In the final piece of unit 3, I will be investigating the laws and legislations which protect and affect the people through the ICT they use from units 3A to 3D. These legislations all aim to aid the public and aim to locate people breaking the legislation. They essentially moderate the use of technology to make sure they follow certain rules. They prevent exploitation of technology. The laws/legislative acts I will be talking about in this case are the Data Protection Act of 1998, the Computer Misuse Act of 1990 and the Copyright, Design and Patents Act of 1988.
Data Protection Act 1998
What is it?
The Data Protection Act is essentially a legislative act that aims to keep data regarding citizens of the country private and out of the hands of 3rd parties. This law is a ‘United Kingdom Act of Parliament’, meaning it was made in the UK and only affects citizens of the UK. It gives people a protection of their personal data, preventing a breach of human rights and promoting and enforcing freedom, freedom being the act of allowing citizens to keep their personal information in the hands of only those consented to.
The UK government-using this act-aim in keeping data of customers, members, or other such relations to an organisation only within that organisation. This means that companies outside the organisation which aim to use this information for other reasons are not permitted to do so and this is inspected and punished in accordance to the Data Protection Act 1998.
It abides by every UK citizen’s fundamental right and right to privacy in respect to the processing of personal data. Individuals are given the ability to control information about them. In terms of technology, the data protection act gives the right to people who have personal information stored about them by any organisation(s). This includes the right to see what personal information of theirs has been stored. The act also requires each respective organisation to protect the data that is stored from loss, theft or corruption. The act instils its law by convicting any who break the act to be fined and required to pay compensation to the data. In other serious cases, e.g. regarding a corrupt organisation, a jail sentence can be applied.
Brief history of the Data Protection Act
The Data Protection Act 1998 was a replacement and consolidation of the earlier Data Protection Act 1984 and the Access to Personal Files Act 1987. All organisations who process personal information have to register with the ‘Information Commissioner’s Office’. This is to ensure that all handling of personal data can be observed and any breach can be prosecuted. Organisations are also prosecuted if they handle personal data without registering to the Information Commissioner’s Office (ICO). The ICO reports directly to Parliament.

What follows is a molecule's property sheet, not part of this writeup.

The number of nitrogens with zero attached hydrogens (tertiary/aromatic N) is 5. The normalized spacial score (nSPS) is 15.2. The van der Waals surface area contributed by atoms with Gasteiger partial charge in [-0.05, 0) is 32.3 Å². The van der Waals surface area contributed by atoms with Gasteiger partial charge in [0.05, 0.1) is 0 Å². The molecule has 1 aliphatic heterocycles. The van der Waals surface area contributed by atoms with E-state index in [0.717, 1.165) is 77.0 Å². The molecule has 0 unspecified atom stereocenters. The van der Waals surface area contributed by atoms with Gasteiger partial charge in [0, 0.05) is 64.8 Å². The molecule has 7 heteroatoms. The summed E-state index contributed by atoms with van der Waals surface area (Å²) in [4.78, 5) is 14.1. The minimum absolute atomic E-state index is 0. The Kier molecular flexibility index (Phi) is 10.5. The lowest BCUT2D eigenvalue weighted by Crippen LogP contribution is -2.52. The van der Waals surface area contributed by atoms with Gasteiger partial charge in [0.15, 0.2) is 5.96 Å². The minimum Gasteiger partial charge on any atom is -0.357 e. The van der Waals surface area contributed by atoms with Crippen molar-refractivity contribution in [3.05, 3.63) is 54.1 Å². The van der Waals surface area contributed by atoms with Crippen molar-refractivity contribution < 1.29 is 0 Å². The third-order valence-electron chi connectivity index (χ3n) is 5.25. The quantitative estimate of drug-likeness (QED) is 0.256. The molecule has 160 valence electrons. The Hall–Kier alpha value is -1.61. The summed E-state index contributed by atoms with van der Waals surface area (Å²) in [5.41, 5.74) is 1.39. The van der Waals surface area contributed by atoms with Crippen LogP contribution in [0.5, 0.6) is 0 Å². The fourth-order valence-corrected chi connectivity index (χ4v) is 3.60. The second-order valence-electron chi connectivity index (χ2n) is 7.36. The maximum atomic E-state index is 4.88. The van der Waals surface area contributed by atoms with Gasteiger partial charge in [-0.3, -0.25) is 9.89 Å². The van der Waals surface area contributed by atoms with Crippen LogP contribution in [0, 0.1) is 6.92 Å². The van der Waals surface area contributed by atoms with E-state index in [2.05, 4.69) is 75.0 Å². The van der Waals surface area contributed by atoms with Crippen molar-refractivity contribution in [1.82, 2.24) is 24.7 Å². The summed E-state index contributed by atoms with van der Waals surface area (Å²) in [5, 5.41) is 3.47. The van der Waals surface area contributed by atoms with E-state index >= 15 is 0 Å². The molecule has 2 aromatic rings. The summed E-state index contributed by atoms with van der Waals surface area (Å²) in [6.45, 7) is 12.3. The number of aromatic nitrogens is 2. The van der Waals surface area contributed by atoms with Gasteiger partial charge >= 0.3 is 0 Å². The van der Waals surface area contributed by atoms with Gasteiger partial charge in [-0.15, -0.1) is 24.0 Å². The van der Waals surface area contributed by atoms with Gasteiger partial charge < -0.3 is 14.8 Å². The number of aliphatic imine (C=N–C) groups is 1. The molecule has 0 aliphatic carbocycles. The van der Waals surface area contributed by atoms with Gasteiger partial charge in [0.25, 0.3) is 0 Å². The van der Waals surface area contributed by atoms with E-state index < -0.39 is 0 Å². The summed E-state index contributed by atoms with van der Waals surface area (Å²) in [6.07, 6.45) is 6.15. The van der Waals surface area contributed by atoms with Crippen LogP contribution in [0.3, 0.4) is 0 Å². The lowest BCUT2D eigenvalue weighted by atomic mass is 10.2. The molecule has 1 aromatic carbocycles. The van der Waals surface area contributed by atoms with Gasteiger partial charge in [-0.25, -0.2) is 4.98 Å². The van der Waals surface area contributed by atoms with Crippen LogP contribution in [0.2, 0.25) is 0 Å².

What does it consist of?
The Data Protection Act consists of 8 principles.
1. Data must not be processed unless there is a specific lawful reason to do so.
2. Data must only be obtained and used for the stated purposes
3. Data should be adequate, relevant and not excessive for the specified use
4. Data must be accurate and kept up to date where necessary
5. Data should not be kept for longer than is necessary for the specified purpose
6. Data processing should meet the legal rights of the data subjects
7. Data holders should protect the data against loss, theft or corruption – it should not be able to be viewed by just anyone
8. Data should not be transferred outside the EU unless the country has adequate data protection law
Taken from ‘www.pass-ict.co.uk’
These principles which make up the Data Protection Act essentially provide a basis of what exactly the act pertains to as well as when charges will be placed, if necessary (when a breach of rights each individual has over his personal data occurs).
Examples of the Data Protection Act being broken
Identity theft is an example of a breach of the Data Protection Act. Identity theft occurs most when people apply to jobs in hopes of accessing confidential customer data, most commonly banks and other financial institutions. Using this information, criminals can not only steal your money but more importantly steal your identity. With just personal details, individuals can take out a loan, open a bank account and do many other things-all under someone else’s name. Money can then be transferred and the bill left for the original owner with little to no trace of who took out the loan or opened the bank account. In essence, using someone else’s identity in any fraudulent way directly breaks the Data Protection Act and goes against the law, with anyone caught having to face the appropriate charge.